When Paul McCartney and Ringo Starr play the Grammys Sunday night, it will transport a lot of us back to a watershed time in America when everything seemed possible. It takes Mike Mitchell back to the magic moment 50 years ago when he stood on the stage with a camera as the Beatles' performed in DC, their very first concert in the United States.
He only recently rediscovered his incredible photographs. The music exerted an almost mystical pull on a lot of us, including Mitchell as a teen growing up in Oxon Hill listening for the first time to "I Want To Hold Your Hand." All of a sudden, I'm no longer in a '55 Chevy. I'm in a yellow convertible driving in the fast lane of my life toward a future of endless possibilities. Mike Mitchell was a budding freelance photographer, when he heard the Beatles would play their first gig in America.in the now decrepit DC Coliseum. "Magic things happened for me in this room for me," he says, the frost condensing from his breath in the freezing coliseum this past week..
She was once blamed for the break-up of The Beatles and it was said that Yoko Ono was resented by her former husband John Lennon's bandmates. But nowadays, Yoko is rather chummy with the likes of Ringo Starr, and the pair showed what good friends they are at an event on Saturday.
The Beatles are being honoured with a Lifetime Achievement Award at the 2014 Grammy Awards and Ringo looked quite exuberant in light of his recognition. The 73-year-old attended the Special Merit Awards Ceremony in Los Angeles and sat next to Yoko. The former Beatles drummer went for a typically edgy look in an all black ensemble consisting of a jacket, shirt, and jeans. Ringo, who was looking incredibly youthful, dressed down his look with trainers that boasted red laces. Ringo accessorized with a silver pendant around his neck and a pair of sunglasses. Meanwhile the 80-year-old former wife of John Lennon channeled androgynous chic in a form fitted black blazer paired with sleek black pants, and a top hat to top it off. She too topped off her loo details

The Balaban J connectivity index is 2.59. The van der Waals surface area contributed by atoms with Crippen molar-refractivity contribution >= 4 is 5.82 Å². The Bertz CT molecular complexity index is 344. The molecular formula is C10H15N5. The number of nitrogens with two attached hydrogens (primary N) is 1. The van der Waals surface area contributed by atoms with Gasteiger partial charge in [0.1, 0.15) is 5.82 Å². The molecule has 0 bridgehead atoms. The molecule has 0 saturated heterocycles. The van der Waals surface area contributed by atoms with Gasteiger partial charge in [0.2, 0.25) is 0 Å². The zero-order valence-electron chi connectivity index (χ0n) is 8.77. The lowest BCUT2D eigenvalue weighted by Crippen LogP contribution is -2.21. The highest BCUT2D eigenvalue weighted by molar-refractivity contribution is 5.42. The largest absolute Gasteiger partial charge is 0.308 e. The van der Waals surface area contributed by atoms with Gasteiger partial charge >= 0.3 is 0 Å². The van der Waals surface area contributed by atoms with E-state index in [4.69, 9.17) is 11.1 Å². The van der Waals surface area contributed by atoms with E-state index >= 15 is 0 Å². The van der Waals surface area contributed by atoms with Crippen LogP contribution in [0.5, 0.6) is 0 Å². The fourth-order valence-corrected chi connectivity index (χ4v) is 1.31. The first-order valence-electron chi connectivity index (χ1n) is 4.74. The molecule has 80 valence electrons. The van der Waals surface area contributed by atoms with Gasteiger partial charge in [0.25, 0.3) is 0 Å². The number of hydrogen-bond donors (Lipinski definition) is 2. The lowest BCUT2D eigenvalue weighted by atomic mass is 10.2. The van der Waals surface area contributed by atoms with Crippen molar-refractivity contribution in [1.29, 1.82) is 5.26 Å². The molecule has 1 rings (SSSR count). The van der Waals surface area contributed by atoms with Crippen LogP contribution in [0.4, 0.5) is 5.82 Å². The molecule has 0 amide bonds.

Waves Audio has debuted Waves: Abbey Road Reel ADT, which they describe as the first plugin to successfully emulate Abbey Road Studios' pioneering process of Artificial Double Tracking. Here's the full details in Waves' own words...
ADT was the signature effect created at Abbey Road in the 1960s to meet the requirements of some very special clients: The Beatles. It is the most legendary of all Abbey Road tape effects and can be heard on countless historic recordings. Over the years, many recording engineers have tried to replicate the effect, but only with partial success. This is largely because a definitive description of the exact process used at Abbey Road has, until now, been a closely guarded secret. ADT was invented to meet the Beatles' unique recording needs. As the band's success grew, so did their desire to find new ways of working, leading Abbey Road's engineers to experiment with new technology.
Less than 24 hours after the curtain falls on the Grammy Awards, organizers will be ushering music's brightest stars under the spotlight for another really big show.